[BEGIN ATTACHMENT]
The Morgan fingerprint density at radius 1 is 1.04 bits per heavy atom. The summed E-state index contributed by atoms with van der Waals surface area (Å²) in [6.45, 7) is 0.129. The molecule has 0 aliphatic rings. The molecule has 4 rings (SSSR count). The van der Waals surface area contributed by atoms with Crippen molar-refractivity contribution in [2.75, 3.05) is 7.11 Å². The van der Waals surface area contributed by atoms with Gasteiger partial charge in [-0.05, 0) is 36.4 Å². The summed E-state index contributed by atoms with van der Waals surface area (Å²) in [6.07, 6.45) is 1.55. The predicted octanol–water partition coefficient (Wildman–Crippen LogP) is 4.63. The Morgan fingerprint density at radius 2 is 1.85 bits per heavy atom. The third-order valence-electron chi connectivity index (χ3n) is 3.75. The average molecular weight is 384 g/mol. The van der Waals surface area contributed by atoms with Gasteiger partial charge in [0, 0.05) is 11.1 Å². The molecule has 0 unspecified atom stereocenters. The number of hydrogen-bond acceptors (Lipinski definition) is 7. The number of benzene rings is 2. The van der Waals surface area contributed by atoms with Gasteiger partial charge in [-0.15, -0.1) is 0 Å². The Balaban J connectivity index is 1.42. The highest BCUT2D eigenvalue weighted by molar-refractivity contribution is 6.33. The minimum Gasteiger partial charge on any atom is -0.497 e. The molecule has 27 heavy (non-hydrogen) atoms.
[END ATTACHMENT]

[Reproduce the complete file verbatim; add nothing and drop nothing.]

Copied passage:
The Morgan fingerprint density at radius 1 is 1.04 bits per heavy atom. The summed E-state index contributed by atoms with van der Waals surface area (Å²) in [6.45, 7) is 0.129. The molecule has 0 aliphatic rings. The molecule has 4 rings (SSSR count). The van der Waals surface area contributed by atoms with Crippen molar-refractivity contribution in [2.75, 3.05) is 7.11 Å². The van der Waals surface area contributed by atoms with Gasteiger partial charge in [-0.05, 0) is 36.4 Å². The summed E-state index contributed by atoms with van der Waals surface area (Å²) in [6.07, 6.45) is 1.55. The predicted octanol–water partition coefficient (Wildman–Crippen LogP) is 4.63. The Morgan fingerprint density at radius 2 is 1.85 bits per heavy atom. The third-order valence-electron chi connectivity index (χ3n) is 3.75. The average molecular weight is 384 g/mol. The van der Waals surface area contributed by atoms with Gasteiger partial charge in [0, 0.05) is 11.1 Å². The molecule has 0 unspecified atom stereocenters. The number of hydrogen-bond acceptors (Lipinski definition) is 7. The number of benzene rings is 2. The van der Waals surface area contributed by atoms with Gasteiger partial charge in [-0.15, -0.1) is 0 Å². The Balaban J connectivity index is 1.42. The highest BCUT2D eigenvalue weighted by molar-refractivity contribution is 6.33. The minimum Gasteiger partial charge on any atom is -0.497 e. The molecule has 27 heavy (non-hydrogen) atoms.